- Gabriel Stern, one of the more decent - though lesser known - journalists in the history of Israel journalism, once told me of a traumatic but formative experience that occurred during his military service. He was thirty-five at the time, having come to Israel from Germany a decade previously. He had studied Middle Eastern Studies at Hebew University and participated in Judah Leib Magnes' and Martin Buber's peace activism. Stern was not a pacifist, but he was extremely fearful of any form of violence. In 1948, during Israel's War of Independence, he was drafted and posted on guard duty at the Italian Hospital, located in close proximity to what would later become the line dividing Israeli West Jerusalem and the eastern, Arab part of the city. As he wandered aimlessly around the deserted hospital one day, he suddenly came face to face with a uniformed man armed with a rifle. The man was standing at the end of a long, dim corridor. Stern did not know how the man had got there, but he sensed his life was in danger: One of the two was bound to open fire. Stern looked the man in the eyes; the man looked back at him. Stern raised his rifle; the man raised his, finger on the trigger. It was clear to Stern that he who shot first would live. The other would die.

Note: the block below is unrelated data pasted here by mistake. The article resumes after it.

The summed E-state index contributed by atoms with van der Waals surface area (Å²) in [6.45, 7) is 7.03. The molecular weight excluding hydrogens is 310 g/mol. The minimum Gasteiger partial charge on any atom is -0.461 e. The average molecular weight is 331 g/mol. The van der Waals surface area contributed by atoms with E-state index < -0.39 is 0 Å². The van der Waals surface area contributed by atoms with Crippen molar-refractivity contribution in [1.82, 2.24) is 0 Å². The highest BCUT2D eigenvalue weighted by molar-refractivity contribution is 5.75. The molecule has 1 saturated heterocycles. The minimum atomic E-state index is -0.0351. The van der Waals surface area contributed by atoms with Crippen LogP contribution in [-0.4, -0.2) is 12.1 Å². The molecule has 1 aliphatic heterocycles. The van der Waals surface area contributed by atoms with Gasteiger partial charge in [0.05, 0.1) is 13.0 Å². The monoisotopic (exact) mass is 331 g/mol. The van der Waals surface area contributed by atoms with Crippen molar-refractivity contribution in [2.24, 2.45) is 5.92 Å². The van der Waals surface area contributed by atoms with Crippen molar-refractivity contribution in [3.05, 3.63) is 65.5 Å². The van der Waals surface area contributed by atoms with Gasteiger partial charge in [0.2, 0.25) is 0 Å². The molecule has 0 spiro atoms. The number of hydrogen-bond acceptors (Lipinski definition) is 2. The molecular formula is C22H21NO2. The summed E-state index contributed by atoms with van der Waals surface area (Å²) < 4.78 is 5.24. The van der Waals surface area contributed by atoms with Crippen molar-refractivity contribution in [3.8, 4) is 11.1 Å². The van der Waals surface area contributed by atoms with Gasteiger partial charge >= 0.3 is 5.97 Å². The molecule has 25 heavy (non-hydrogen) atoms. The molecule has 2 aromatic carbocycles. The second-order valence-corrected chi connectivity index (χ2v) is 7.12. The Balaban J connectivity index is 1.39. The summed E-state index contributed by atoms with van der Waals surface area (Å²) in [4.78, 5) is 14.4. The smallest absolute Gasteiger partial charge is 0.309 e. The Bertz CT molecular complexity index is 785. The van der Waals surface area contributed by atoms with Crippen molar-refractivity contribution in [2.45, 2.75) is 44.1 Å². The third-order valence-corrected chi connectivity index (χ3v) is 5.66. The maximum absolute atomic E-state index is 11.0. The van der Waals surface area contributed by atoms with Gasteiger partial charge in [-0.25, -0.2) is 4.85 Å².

He pulled the trigger. The bullet penetrated the figure standing in front of him and shattered it into a thousand fragments glass. It was a large mirror. Stern had shot at himself. He never fired a gun again.
(This book is a collection of chapters by different contributors, that I saw at a store this evening. I looked at the list of contributors on the back, and some names jumped out at me, particularly: Shulamit Aloni, Meron Benvenisti, Amira Hass, David Grossman. Then I read the foreword. Then I bought the book. I haven't read it yet, but you can consider this a recommendation.)